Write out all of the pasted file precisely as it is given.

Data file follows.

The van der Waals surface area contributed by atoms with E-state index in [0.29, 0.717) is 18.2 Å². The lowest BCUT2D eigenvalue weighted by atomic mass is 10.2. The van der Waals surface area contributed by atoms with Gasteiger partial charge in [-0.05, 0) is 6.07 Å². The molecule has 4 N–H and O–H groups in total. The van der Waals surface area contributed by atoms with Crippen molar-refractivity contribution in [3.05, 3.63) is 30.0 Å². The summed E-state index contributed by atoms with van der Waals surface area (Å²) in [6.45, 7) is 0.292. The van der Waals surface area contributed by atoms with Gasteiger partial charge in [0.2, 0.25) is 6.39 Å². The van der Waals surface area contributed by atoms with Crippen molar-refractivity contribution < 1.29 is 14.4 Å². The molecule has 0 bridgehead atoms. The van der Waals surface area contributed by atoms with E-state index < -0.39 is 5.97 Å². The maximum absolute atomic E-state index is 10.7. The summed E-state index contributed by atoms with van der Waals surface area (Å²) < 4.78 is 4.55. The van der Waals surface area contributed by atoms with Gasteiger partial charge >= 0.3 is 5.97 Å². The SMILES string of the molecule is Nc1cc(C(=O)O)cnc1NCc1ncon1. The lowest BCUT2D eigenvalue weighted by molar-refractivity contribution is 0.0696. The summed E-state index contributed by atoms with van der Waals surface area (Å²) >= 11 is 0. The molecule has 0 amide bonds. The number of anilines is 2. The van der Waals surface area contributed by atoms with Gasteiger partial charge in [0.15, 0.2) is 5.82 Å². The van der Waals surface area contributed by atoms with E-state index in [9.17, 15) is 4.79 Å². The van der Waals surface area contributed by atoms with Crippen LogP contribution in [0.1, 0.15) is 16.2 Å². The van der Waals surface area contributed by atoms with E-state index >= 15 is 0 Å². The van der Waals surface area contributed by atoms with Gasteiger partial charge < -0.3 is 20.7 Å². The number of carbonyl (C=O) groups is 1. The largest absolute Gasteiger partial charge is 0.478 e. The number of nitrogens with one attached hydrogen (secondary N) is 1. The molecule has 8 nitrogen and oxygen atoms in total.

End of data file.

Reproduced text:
The van der Waals surface area contributed by atoms with E-state index in [0.29, 0.717) is 18.2 Å². The lowest BCUT2D eigenvalue weighted by atomic mass is 10.2. The van der Waals surface area contributed by atoms with Gasteiger partial charge in [-0.05, 0) is 6.07 Å². The molecule has 4 N–H and O–H groups in total. The van der Waals surface area contributed by atoms with Crippen molar-refractivity contribution in [3.05, 3.63) is 30.0 Å². The summed E-state index contributed by atoms with van der Waals surface area (Å²) in [6.45, 7) is 0.292. The van der Waals surface area contributed by atoms with Gasteiger partial charge in [0.2, 0.25) is 6.39 Å². The van der Waals surface area contributed by atoms with Crippen molar-refractivity contribution < 1.29 is 14.4 Å². The molecule has 0 bridgehead atoms. The van der Waals surface area contributed by atoms with E-state index < -0.39 is 5.97 Å². The maximum absolute atomic E-state index is 10.7. The summed E-state index contributed by atoms with van der Waals surface area (Å²) < 4.78 is 4.55. The van der Waals surface area contributed by atoms with Gasteiger partial charge >= 0.3 is 5.97 Å². The SMILES string of the molecule is Nc1cc(C(=O)O)cnc1NCc1ncon1. The lowest BCUT2D eigenvalue weighted by molar-refractivity contribution is 0.0696. The summed E-state index contributed by atoms with van der Waals surface area (Å²) >= 11 is 0. The molecule has 0 amide bonds. The number of anilines is 2. The van der Waals surface area contributed by atoms with Gasteiger partial charge in [0.15, 0.2) is 5.82 Å². The van der Waals surface area contributed by atoms with E-state index in [9.17, 15) is 4.79 Å². The van der Waals surface area contributed by atoms with Crippen LogP contribution in [0.1, 0.15) is 16.2 Å². The van der Waals surface area contributed by atoms with E-state index >= 15 is 0 Å². The van der Waals surface area contributed by atoms with Gasteiger partial charge < -0.3 is 20.7 Å². The number of carbonyl (C=O) groups is 1. The largest absolute Gasteiger partial charge is 0.478 e. The number of nitrogens with one attached hydrogen (secondary N) is 1. The molecule has 8 nitrogen and oxygen atoms in total.